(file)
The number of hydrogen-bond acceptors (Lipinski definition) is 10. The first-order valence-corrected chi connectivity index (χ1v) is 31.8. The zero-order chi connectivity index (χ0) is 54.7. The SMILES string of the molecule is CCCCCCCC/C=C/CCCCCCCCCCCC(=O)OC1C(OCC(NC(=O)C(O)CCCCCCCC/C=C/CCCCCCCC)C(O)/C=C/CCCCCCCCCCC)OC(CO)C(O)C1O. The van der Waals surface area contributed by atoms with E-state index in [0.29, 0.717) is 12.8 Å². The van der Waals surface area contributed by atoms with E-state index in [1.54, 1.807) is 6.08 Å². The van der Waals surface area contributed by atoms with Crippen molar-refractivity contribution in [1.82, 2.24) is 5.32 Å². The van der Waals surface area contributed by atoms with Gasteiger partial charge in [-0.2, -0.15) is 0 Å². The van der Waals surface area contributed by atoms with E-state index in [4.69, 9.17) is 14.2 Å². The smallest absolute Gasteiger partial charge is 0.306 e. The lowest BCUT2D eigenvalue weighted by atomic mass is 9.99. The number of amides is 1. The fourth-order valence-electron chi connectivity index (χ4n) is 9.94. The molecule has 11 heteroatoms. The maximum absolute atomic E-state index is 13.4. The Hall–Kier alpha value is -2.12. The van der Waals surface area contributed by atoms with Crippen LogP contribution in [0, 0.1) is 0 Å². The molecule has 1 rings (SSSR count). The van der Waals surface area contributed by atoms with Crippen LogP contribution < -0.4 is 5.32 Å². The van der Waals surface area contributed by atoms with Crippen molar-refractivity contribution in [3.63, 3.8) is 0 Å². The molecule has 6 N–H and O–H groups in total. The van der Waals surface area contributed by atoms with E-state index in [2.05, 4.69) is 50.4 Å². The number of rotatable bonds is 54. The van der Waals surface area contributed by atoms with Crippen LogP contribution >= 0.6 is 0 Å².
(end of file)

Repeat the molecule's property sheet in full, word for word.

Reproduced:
The number of hydrogen-bond acceptors (Lipinski definition) is 10. The first-order valence-corrected chi connectivity index (χ1v) is 31.8. The zero-order chi connectivity index (χ0) is 54.7. The SMILES string of the molecule is CCCCCCCC/C=C/CCCCCCCCCCCC(=O)OC1C(OCC(NC(=O)C(O)CCCCCCCC/C=C/CCCCCCCC)C(O)/C=C/CCCCCCCCCCC)OC(CO)C(O)C1O. The van der Waals surface area contributed by atoms with E-state index in [0.29, 0.717) is 12.8 Å². The van der Waals surface area contributed by atoms with E-state index in [1.54, 1.807) is 6.08 Å². The van der Waals surface area contributed by atoms with Crippen molar-refractivity contribution in [1.82, 2.24) is 5.32 Å². The van der Waals surface area contributed by atoms with Gasteiger partial charge in [-0.2, -0.15) is 0 Å². The van der Waals surface area contributed by atoms with E-state index in [4.69, 9.17) is 14.2 Å². The smallest absolute Gasteiger partial charge is 0.306 e. The lowest BCUT2D eigenvalue weighted by atomic mass is 9.99. The number of amides is 1. The fourth-order valence-electron chi connectivity index (χ4n) is 9.94. The molecule has 11 heteroatoms. The maximum absolute atomic E-state index is 13.4. The Hall–Kier alpha value is -2.12. The van der Waals surface area contributed by atoms with Crippen LogP contribution in [0, 0.1) is 0 Å². The molecule has 1 rings (SSSR count). The van der Waals surface area contributed by atoms with Crippen LogP contribution < -0.4 is 5.32 Å². The van der Waals surface area contributed by atoms with Crippen molar-refractivity contribution in [3.63, 3.8) is 0 Å². The molecule has 6 N–H and O–H groups in total. The van der Waals surface area contributed by atoms with E-state index in [2.05, 4.69) is 50.4 Å². The number of rotatable bonds is 54. The van der Waals surface area contributed by atoms with Crippen LogP contribution >= 0.6 is 0 Å².